(Of insects or animals) be present (in a place or site) in large numbers, typically so as to cause damage or disease: the house is infested with cockroaches (as adjective, in combination -infested) shark-infested waters
More example sentences
- Fleas infest the animal (rats, but other rodents as well), and these fleas move freely over to human hosts.
- His McGill ghetto apartment is infested with mice and, try as he might, he can't seem to get rid of them.
- The species was believed to have been wiped out in 1918 when rats infested their home island.
overrun, spread through, take over, overspread, swarm over, crawl over, run riot over; invade, penetrate, infiltrate, pervade, permeate, inundate, overwhelm; beset, pester, plagueoverrun, swarming, teeming, crawling, bristling, alive, ridden, infiltrated, permeated; plagued, beset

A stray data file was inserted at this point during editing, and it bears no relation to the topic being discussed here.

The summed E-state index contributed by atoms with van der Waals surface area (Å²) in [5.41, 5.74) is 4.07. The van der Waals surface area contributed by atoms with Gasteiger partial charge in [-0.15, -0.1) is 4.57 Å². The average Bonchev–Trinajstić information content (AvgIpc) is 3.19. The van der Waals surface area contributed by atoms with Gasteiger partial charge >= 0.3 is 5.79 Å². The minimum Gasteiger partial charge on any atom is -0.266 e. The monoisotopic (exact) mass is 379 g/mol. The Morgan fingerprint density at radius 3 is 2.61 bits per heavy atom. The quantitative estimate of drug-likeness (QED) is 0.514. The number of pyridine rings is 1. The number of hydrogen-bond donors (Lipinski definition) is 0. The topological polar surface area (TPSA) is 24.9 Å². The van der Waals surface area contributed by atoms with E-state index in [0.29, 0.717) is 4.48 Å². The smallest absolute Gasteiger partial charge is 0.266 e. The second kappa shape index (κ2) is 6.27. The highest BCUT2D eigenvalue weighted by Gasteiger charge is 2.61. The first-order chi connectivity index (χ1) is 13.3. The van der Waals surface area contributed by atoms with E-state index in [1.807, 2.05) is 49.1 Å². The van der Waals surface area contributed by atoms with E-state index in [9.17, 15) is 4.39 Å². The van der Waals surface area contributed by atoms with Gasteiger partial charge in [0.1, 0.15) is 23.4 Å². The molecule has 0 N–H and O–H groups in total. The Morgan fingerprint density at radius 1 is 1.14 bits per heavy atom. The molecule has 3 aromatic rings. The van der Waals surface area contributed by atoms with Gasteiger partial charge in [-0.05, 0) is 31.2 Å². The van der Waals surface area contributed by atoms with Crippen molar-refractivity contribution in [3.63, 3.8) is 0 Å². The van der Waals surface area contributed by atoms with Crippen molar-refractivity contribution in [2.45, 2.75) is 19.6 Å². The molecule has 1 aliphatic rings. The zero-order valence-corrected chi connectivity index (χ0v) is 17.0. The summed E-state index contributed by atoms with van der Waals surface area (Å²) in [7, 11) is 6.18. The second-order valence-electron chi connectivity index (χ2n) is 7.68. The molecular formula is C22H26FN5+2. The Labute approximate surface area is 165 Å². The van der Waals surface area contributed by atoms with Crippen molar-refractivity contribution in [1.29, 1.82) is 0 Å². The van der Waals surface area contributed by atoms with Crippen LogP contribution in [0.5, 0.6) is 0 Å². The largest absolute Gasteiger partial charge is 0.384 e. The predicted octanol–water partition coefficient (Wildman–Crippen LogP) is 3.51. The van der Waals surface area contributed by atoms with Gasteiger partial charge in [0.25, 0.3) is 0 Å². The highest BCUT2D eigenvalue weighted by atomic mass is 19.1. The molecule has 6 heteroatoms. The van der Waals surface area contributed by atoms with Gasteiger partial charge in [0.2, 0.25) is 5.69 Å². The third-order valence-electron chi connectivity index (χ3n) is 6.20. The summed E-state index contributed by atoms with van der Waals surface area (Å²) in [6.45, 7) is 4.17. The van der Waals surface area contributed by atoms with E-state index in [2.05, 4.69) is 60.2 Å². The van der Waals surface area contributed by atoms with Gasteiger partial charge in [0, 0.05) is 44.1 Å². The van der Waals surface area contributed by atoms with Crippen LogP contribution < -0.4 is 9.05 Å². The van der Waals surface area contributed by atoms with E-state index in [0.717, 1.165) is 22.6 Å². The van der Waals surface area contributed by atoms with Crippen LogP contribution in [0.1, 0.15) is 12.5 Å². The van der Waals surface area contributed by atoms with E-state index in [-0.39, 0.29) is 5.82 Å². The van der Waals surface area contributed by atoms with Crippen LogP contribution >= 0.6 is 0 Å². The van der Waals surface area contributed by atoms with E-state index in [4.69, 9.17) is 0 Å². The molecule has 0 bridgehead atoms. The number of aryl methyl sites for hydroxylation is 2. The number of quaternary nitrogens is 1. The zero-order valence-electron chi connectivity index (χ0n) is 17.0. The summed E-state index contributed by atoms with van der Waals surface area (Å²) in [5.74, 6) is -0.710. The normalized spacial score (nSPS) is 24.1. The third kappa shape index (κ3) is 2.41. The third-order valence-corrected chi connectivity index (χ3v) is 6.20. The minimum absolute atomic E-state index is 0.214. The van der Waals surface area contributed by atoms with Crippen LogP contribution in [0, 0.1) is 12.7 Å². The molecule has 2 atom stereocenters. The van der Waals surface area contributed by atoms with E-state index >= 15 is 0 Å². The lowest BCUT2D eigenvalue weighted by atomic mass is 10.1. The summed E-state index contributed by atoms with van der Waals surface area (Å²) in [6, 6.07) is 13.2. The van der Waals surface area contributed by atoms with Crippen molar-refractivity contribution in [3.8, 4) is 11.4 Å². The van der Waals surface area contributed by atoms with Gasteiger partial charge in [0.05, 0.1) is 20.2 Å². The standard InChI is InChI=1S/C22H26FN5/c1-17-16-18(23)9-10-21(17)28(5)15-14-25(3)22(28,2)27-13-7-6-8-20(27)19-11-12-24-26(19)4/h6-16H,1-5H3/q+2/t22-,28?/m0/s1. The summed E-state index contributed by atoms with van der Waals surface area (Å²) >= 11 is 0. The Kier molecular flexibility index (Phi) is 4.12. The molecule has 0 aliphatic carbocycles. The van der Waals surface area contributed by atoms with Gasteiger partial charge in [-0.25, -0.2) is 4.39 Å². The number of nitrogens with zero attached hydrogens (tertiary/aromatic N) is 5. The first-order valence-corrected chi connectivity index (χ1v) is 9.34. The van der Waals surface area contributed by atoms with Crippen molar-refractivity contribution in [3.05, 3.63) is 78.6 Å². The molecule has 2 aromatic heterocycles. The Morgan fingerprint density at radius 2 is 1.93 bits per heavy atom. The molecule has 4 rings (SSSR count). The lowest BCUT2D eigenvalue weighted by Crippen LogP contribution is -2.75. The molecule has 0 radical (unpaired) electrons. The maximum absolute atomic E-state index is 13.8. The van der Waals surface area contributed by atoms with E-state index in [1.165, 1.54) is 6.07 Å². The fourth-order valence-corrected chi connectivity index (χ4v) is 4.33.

late Middle English (in the sense 'torment, harass'): from French infester or Latin infestare 'assail', from infestus 'hostile'. The current sense dates from the mid 16th century.
- More example sentences
- Campaigners warn that Britain's streets could be plagued by vermin infestations if people continue to dump their rubbish irresponsibly.
- Movies about the end of the world or uncontrollable plagues and infestations are huge box office successes.
- Indeed, worm infestations, lice and a variety of other health problems plague the residents of the water villages.